Following a 48-yard punt, the Saints drove from their 46 to the Bucs' 1 as the time in the quarter expired, then scored on Ingram's 1-yard run with 14:12 left in the game to pull to within 20-14.

The teams exchanged punts before Tampa Bay drove from its 30 to its 46 where, on third-and-5, McCown's pass caromed off Tavarres King's hand and into Lewis', who returned the interception two yards, to midfield, with 5:20 left.

"Good thing it fell in my hands," Lewis said, smiling.

From there, the Saints gained eight yards in three plays before Brees connected with tight end Jimmy Graham on a 4-yard slant on fourth-and-2.

Two plays later, facing third-and-8 from the Bucs' 36-yard line, he hooked up with Colston on a crossing pattern, and the Saints' all-time leader did the rest, beating his defender across the middle and the rest of the secondary down the left sideline to step inside the pylon with 1:57 left, giving the Saints a 21-20 lead.

"That was really just, let's get the first down, but Marques turned it into a lot more," said Brees, who completed 24 of 38 passes for 281 yards. "(He) did a great job of beating his man – man-to-man coverage – getting separation and not only making the reception, but then setting himself up to where he could turn upfield, make the guy miss the tackle and then down the sideline for the touchdown, tight squeeze. It was great."

After a 25-yard kickoff return, Tampa Bay began first-and-10 from its 17. A holding penalty on first down pushed the Bucs back to their 8, McCown completed a 3-yard pass on first-and-18 from the 9, and Jordan sacked him at the 6 on second down.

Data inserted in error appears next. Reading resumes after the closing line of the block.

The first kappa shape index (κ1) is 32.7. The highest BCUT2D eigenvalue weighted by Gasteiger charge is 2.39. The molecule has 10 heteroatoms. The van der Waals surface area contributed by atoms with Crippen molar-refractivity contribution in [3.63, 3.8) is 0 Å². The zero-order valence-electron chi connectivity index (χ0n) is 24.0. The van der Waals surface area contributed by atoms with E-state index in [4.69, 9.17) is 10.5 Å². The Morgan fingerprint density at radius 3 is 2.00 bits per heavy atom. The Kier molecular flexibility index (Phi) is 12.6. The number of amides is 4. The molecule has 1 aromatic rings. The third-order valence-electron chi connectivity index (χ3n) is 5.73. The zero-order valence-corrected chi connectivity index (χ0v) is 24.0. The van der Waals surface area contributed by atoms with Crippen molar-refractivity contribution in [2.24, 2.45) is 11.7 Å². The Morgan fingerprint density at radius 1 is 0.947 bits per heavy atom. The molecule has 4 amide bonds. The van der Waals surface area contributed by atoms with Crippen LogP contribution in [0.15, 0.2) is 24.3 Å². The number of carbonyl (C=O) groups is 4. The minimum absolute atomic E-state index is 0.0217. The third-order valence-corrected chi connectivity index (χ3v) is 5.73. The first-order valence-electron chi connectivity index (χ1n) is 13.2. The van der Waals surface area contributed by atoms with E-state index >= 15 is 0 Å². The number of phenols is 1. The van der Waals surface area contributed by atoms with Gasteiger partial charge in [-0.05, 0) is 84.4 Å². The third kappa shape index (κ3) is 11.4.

Then, on third-and-21, Galette tracked down McCown in the end zone for Galette's second safety-producing sack of the season, both against Tampa Bay, to give New Orleans a 23-20 lead with 1:05 left.

"We just needed to kind of settle down, start putting some drives together, convert some third downs, try to be complimentary and start wearing them down," Brees said. "We left our defense out there entirely too long in the first half, we didn't really sustain any drives.

"Defense came out and played great in the second half, gave us a lot of opportunities offensively. (We) put some good drives together – unfortunately for the turnovers in the third quarter – we were able to then capitalize on the good field position and put together some good drives in the fourth quarter to go down and win."

Tampa Bay was penalized for illegal touching on its onside kick attempt, and the Saints ran out the clock from there.

"It wasn't clean, it wasn't perfect," Payton said. "I was pleased the way we kind of hung in there in the second half and came up with enough plays to take the lead at the end.

"We ended up with pressure, we ended up with the sack and then the safety. That was big. It was good to see. We got them behind the chains a little bit and we were able to get in a pass defense mode. Once they got into the long-yardage situation, they become a little bit more one-dimensional."

That helped make the Saints winners in their season finale, but it didn't erase the memories of what was a disappointing season.

"(We) definitely will be ready next year," Lewis said. "I promise, this will never happen again. We'll be contenders. We're not worried about that.

"It's sad that it ended like this, I feel as though we let a lot of fans down."